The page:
Power to the players! The power of consumer voice, exit, and loyalty.

As players, we often feel powerless in the face of buffs, nerfs, and patches. The devs provide and we consume. But when a big player protest breaks out, as happened with EVE this weekend, it’s time to reconsider how much power the player base actually has. Turns out that it’s not insignificant at all.

List of ways in which WoW players showed displeasure with realID proposals last year:

List of ways in which EVE Online players have shown displeasure with new cash shop and associated disclosures this weekend:

  • massive complaint threads on official forums
  • in game protests
  • LOTS of angry blogposts
  • Mass unsubscriptions
  • (they’ve probably been doing most of the other things too, but I don’t follow the game closely enough to know)
  • Result: CCP convening emergency meeting of player council in Iceland this week to discuss plans for cash shop.

Conclusions

In both cases, the companies can have been in no doubt as to what players thought because they were being told loud and clear in as many forums as were available. It’s all very well to say “players always yell a lot when a new change comes down the pipes” (which is true) but there’s a point where a consumer facing company will have to buckle or lose more customers than it can afford.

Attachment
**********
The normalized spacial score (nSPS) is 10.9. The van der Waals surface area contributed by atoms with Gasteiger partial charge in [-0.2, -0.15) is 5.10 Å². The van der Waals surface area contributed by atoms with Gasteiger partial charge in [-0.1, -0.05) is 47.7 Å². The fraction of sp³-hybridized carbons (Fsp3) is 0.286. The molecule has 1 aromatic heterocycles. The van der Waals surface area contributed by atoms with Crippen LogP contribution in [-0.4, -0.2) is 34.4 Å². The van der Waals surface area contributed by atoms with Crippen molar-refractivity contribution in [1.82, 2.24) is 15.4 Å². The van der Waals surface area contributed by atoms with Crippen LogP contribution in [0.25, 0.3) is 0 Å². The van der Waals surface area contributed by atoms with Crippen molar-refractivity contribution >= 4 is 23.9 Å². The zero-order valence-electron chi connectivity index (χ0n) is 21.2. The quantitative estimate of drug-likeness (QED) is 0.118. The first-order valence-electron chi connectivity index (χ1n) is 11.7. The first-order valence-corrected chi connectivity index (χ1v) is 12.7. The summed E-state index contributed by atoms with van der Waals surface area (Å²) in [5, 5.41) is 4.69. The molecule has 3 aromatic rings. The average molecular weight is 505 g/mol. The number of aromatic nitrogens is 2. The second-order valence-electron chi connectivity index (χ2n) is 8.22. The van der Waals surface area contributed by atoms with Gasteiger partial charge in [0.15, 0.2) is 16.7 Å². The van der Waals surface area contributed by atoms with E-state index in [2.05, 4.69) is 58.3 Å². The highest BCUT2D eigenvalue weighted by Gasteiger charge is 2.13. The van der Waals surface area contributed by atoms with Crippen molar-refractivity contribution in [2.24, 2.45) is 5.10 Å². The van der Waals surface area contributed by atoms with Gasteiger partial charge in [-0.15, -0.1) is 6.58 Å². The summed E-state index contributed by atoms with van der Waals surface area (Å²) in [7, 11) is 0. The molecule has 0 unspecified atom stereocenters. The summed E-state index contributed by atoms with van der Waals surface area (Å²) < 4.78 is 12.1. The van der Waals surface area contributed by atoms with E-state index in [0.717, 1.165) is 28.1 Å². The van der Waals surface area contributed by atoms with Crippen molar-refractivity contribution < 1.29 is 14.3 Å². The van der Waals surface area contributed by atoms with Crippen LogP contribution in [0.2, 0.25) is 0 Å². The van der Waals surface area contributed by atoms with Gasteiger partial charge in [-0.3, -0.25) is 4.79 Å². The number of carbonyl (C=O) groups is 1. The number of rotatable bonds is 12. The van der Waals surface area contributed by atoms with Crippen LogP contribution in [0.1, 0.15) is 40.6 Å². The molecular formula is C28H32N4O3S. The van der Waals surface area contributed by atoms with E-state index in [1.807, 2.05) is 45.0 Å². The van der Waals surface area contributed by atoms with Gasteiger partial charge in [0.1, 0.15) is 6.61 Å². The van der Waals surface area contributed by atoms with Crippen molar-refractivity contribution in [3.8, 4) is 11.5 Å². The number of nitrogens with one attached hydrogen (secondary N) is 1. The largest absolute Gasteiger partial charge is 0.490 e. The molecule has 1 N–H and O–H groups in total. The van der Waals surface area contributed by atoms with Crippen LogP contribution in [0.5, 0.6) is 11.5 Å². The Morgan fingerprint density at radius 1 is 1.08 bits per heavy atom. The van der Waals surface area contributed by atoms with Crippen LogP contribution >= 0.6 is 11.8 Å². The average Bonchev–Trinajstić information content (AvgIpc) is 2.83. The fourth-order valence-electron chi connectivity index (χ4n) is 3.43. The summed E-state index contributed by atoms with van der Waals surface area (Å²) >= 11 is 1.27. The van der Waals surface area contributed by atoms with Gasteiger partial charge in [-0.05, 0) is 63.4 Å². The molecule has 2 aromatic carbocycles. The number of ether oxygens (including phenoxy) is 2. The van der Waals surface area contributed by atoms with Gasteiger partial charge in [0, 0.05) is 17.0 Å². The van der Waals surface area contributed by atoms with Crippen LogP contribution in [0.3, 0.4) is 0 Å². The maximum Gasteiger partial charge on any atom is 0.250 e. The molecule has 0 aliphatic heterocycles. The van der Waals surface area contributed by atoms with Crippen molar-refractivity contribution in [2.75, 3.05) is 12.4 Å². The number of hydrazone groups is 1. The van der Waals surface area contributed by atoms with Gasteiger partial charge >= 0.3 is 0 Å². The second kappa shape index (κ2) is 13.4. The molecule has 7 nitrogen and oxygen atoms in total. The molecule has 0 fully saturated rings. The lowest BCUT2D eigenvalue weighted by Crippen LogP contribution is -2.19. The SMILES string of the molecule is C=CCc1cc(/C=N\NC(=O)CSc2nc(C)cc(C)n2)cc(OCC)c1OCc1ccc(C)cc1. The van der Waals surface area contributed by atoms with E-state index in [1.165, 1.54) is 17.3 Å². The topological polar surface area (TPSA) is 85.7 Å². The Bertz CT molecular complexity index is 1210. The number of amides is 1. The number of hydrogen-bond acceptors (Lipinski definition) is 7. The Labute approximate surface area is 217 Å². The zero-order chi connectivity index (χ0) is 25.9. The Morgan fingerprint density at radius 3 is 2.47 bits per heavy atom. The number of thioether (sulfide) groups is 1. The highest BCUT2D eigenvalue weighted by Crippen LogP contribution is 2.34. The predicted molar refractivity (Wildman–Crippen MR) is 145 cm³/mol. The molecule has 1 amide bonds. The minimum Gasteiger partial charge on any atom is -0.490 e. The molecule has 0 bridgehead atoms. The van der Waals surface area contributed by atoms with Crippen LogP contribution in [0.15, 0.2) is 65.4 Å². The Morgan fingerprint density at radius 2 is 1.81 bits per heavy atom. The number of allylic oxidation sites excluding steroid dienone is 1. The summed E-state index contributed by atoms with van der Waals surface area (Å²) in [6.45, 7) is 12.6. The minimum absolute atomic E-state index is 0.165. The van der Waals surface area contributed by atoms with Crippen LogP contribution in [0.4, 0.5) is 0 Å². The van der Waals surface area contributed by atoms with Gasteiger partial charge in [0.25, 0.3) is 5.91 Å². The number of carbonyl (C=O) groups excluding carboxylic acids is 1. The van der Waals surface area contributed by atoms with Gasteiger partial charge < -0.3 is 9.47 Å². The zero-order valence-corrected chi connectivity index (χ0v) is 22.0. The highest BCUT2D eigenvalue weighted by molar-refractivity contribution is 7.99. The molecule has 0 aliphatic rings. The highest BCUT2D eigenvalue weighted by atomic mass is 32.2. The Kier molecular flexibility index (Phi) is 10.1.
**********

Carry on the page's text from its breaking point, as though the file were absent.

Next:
Theories on consumer power show that there are three main ways for consumers to confront providers if they aren’t happy with the service. They’re called voice, exit and loyalty. And the easier it is to exit, the less likely people are to bother complaining (eg. people are more likely to complain if it’s a service they don’t want to leave, or don’t have an easy replacement for.)

voice: making your voice heard, probably in large numbers via group protest or forming consumer groups. It’s likely to be confrontational.

exit: Leave the service. Stop paying. Unsubscribe. Find another provider. Exits tend to be silent – other consumers can’t actually see them, they only know what the exiting consumers say/ claim to have done.

loyalty: This affects how consumers respond – loyal consumers will a) try to raise their voices before they exit and b) will try to persuade others to complain in a less combative way. But when that loyalty is dislodged, they’re likely to actively try to persuade other loyal players to rebel with them.

When we see a largescale player protest, all of these forms of confrontation come into play. And all of them are important. So it’s not true that companies only look to the bottom line and unsubscribing is the only action which ‘counts’. Attention grabbing antics like mass protests, huge threads, media coverage, and similar voiced excitement are at least as important to a consumer company as silent exits.